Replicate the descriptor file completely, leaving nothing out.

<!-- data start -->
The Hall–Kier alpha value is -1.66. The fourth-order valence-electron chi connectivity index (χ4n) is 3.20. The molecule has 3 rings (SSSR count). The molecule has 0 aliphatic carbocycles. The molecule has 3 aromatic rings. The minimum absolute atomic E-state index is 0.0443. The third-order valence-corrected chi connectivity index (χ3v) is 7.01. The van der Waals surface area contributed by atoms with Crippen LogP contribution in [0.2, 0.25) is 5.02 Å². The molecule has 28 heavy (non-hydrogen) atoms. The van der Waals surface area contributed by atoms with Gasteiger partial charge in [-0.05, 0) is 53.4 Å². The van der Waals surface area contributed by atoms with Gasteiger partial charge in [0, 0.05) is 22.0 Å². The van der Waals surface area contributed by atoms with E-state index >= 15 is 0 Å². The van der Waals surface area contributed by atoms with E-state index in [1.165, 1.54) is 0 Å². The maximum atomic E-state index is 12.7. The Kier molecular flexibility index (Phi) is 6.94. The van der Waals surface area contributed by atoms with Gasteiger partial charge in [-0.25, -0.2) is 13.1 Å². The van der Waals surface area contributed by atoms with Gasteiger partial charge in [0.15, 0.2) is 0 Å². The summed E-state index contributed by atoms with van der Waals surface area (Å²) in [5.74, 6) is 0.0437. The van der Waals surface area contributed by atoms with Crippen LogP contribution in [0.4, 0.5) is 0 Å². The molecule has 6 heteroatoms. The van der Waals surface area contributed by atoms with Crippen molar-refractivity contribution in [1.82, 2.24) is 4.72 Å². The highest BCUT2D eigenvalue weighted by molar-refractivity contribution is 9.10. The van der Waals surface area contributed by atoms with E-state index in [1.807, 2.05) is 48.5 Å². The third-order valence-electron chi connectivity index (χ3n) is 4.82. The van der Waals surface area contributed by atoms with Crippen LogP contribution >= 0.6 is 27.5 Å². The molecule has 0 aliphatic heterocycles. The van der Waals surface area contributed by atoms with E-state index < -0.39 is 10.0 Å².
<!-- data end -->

The Hall–Kier alpha value is -1.66. The fourth-order valence-electron chi connectivity index (χ4n) is 3.20. The molecule has 3 rings (SSSR count). The molecule has 0 aliphatic carbocycles. The molecule has 3 aromatic rings. The minimum absolute atomic E-state index is 0.0443. The third-order valence-corrected chi connectivity index (χ3v) is 7.01. The van der Waals surface area contributed by atoms with Crippen LogP contribution in [0.2, 0.25) is 5.02 Å². The molecule has 28 heavy (non-hydrogen) atoms. The van der Waals surface area contributed by atoms with Gasteiger partial charge in [-0.05, 0) is 53.4 Å². The van der Waals surface area contributed by atoms with Gasteiger partial charge in [0, 0.05) is 22.0 Å². The van der Waals surface area contributed by atoms with E-state index >= 15 is 0 Å². The van der Waals surface area contributed by atoms with E-state index in [1.165, 1.54) is 0 Å². The maximum atomic E-state index is 12.7. The Kier molecular flexibility index (Phi) is 6.94. The van der Waals surface area contributed by atoms with Gasteiger partial charge in [-0.25, -0.2) is 13.1 Å². The van der Waals surface area contributed by atoms with Gasteiger partial charge in [0.15, 0.2) is 0 Å². The summed E-state index contributed by atoms with van der Waals surface area (Å²) in [5.74, 6) is 0.0437. The van der Waals surface area contributed by atoms with Crippen LogP contribution in [0.4, 0.5) is 0 Å². The molecule has 6 heteroatoms. The van der Waals surface area contributed by atoms with Crippen molar-refractivity contribution in [1.82, 2.24) is 4.72 Å². The highest BCUT2D eigenvalue weighted by molar-refractivity contribution is 9.10. The van der Waals surface area contributed by atoms with E-state index in [1.807, 2.05) is 48.5 Å². The third-order valence-electron chi connectivity index (χ3n) is 4.82. The van der Waals surface area contributed by atoms with Crippen LogP contribution >= 0.6 is 27.5 Å². The molecule has 0 aliphatic heterocycles. The van der Waals surface area contributed by atoms with E-state index < -0.39 is 10.0 Å².